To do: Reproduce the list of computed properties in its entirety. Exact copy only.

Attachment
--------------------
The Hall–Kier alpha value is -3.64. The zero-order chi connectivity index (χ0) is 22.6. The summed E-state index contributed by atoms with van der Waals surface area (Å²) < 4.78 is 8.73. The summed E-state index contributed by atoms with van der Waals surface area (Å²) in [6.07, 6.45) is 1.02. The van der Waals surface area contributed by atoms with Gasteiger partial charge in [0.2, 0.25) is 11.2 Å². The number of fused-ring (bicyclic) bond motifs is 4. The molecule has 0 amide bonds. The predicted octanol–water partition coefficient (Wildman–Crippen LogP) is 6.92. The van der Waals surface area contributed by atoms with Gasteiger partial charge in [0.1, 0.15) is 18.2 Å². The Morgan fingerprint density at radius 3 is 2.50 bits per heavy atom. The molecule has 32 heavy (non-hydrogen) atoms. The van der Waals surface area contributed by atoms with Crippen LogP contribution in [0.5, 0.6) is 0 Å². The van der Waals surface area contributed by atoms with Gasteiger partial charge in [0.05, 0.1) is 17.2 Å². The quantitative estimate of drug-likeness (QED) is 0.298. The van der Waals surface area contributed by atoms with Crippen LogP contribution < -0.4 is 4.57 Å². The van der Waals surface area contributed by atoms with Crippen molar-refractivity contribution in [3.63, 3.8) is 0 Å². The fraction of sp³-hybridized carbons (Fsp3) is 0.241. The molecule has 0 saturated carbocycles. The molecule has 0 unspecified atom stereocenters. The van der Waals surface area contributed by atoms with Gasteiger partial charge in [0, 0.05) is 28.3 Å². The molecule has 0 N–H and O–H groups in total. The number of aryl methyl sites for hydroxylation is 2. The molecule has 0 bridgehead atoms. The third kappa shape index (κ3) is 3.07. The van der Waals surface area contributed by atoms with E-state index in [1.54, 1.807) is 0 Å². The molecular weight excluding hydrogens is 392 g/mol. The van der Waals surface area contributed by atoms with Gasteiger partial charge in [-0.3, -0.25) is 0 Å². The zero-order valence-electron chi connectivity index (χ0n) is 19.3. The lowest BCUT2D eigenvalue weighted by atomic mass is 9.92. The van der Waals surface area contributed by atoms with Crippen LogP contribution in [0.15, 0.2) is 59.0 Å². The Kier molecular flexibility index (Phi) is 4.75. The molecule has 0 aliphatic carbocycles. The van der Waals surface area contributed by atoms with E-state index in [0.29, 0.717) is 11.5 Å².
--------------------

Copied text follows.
The Hall–Kier alpha value is -3.64. The zero-order chi connectivity index (χ0) is 22.6. The summed E-state index contributed by atoms with van der Waals surface area (Å²) < 4.78 is 8.73. The summed E-state index contributed by atoms with van der Waals surface area (Å²) in [6.07, 6.45) is 1.02. The van der Waals surface area contributed by atoms with Gasteiger partial charge in [0.2, 0.25) is 11.2 Å². The number of fused-ring (bicyclic) bond motifs is 4. The molecule has 0 amide bonds. The predicted octanol–water partition coefficient (Wildman–Crippen LogP) is 6.92. The van der Waals surface area contributed by atoms with Gasteiger partial charge in [0.1, 0.15) is 18.2 Å². The Morgan fingerprint density at radius 3 is 2.50 bits per heavy atom. The molecule has 32 heavy (non-hydrogen) atoms. The van der Waals surface area contributed by atoms with Crippen LogP contribution in [0.5, 0.6) is 0 Å². The van der Waals surface area contributed by atoms with Gasteiger partial charge in [0.05, 0.1) is 17.2 Å². The quantitative estimate of drug-likeness (QED) is 0.298. The van der Waals surface area contributed by atoms with Crippen LogP contribution < -0.4 is 4.57 Å². The van der Waals surface area contributed by atoms with Crippen molar-refractivity contribution in [3.63, 3.8) is 0 Å². The fraction of sp³-hybridized carbons (Fsp3) is 0.241. The molecule has 0 saturated carbocycles. The molecule has 0 unspecified atom stereocenters. The van der Waals surface area contributed by atoms with Gasteiger partial charge in [0, 0.05) is 28.3 Å². The molecule has 0 N–H and O–H groups in total. The number of aryl methyl sites for hydroxylation is 2. The molecule has 0 bridgehead atoms. The third kappa shape index (κ3) is 3.07. The van der Waals surface area contributed by atoms with E-state index in [1.54, 1.807) is 0 Å². The molecular weight excluding hydrogens is 392 g/mol. The van der Waals surface area contributed by atoms with Gasteiger partial charge in [-0.3, -0.25) is 0 Å². The zero-order valence-electron chi connectivity index (χ0n) is 19.3. The lowest BCUT2D eigenvalue weighted by atomic mass is 9.92. The van der Waals surface area contributed by atoms with Crippen LogP contribution in [0.15, 0.2) is 59.0 Å². The Kier molecular flexibility index (Phi) is 4.75. The molecule has 0 aliphatic carbocycles. The van der Waals surface area contributed by atoms with E-state index in [0.29, 0.717) is 11.5 Å².